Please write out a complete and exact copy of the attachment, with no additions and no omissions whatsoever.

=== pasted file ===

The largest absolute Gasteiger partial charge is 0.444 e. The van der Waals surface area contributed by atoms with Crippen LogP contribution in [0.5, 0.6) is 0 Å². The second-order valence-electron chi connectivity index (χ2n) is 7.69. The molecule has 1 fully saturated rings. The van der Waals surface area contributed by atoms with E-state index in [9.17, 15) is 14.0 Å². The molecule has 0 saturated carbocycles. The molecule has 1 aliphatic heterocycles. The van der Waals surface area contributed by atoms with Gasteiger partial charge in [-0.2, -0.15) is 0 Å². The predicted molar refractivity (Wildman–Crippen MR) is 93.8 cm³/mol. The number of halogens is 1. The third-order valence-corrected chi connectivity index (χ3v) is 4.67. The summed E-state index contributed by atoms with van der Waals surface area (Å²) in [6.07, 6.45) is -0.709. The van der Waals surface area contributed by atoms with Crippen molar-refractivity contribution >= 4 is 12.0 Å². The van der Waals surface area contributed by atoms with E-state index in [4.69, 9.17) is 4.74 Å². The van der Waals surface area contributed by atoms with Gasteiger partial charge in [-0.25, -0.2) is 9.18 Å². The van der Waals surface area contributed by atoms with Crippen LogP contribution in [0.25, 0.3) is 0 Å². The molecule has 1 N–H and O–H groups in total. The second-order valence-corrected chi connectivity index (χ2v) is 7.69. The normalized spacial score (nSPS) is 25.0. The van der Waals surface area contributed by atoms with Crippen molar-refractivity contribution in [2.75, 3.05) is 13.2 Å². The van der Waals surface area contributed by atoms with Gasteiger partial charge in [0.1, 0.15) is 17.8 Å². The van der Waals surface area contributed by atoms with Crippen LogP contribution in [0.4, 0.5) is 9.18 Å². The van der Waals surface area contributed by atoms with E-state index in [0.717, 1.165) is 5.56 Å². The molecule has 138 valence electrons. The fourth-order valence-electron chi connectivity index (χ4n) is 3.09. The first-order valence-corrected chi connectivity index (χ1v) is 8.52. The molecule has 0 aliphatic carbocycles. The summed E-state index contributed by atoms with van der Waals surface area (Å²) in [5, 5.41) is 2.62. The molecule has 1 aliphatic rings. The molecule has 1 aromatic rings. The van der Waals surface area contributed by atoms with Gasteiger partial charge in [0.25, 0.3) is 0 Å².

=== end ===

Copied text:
The largest absolute Gasteiger partial charge is 0.444 e. The van der Waals surface area contributed by atoms with Crippen LogP contribution in [0.5, 0.6) is 0 Å². The second-order valence-electron chi connectivity index (χ2n) is 7.69. The molecule has 1 fully saturated rings. The van der Waals surface area contributed by atoms with E-state index in [9.17, 15) is 14.0 Å². The molecule has 0 saturated carbocycles. The molecule has 1 aliphatic heterocycles. The van der Waals surface area contributed by atoms with Gasteiger partial charge in [-0.2, -0.15) is 0 Å². The predicted molar refractivity (Wildman–Crippen MR) is 93.8 cm³/mol. The number of halogens is 1. The third-order valence-corrected chi connectivity index (χ3v) is 4.67. The summed E-state index contributed by atoms with van der Waals surface area (Å²) in [6.07, 6.45) is -0.709. The van der Waals surface area contributed by atoms with Crippen molar-refractivity contribution >= 4 is 12.0 Å². The van der Waals surface area contributed by atoms with E-state index in [4.69, 9.17) is 4.74 Å². The van der Waals surface area contributed by atoms with Gasteiger partial charge in [-0.25, -0.2) is 9.18 Å². The van der Waals surface area contributed by atoms with Crippen LogP contribution in [0.25, 0.3) is 0 Å². The molecule has 1 N–H and O–H groups in total. The second-order valence-corrected chi connectivity index (χ2v) is 7.69. The normalized spacial score (nSPS) is 25.0. The van der Waals surface area contributed by atoms with Crippen molar-refractivity contribution in [2.75, 3.05) is 13.2 Å². The van der Waals surface area contributed by atoms with Gasteiger partial charge in [0.1, 0.15) is 17.8 Å². The van der Waals surface area contributed by atoms with Crippen LogP contribution in [0.4, 0.5) is 9.18 Å². The van der Waals surface area contributed by atoms with E-state index in [0.717, 1.165) is 5.56 Å². The molecule has 138 valence electrons. The fourth-order valence-electron chi connectivity index (χ4n) is 3.09. The first-order valence-corrected chi connectivity index (χ1v) is 8.52. The molecule has 0 aliphatic carbocycles. The summed E-state index contributed by atoms with van der Waals surface area (Å²) in [5, 5.41) is 2.62. The molecule has 1 aliphatic rings. The molecule has 1 aromatic rings. The van der Waals surface area contributed by atoms with Gasteiger partial charge in [0.25, 0.3) is 0 Å².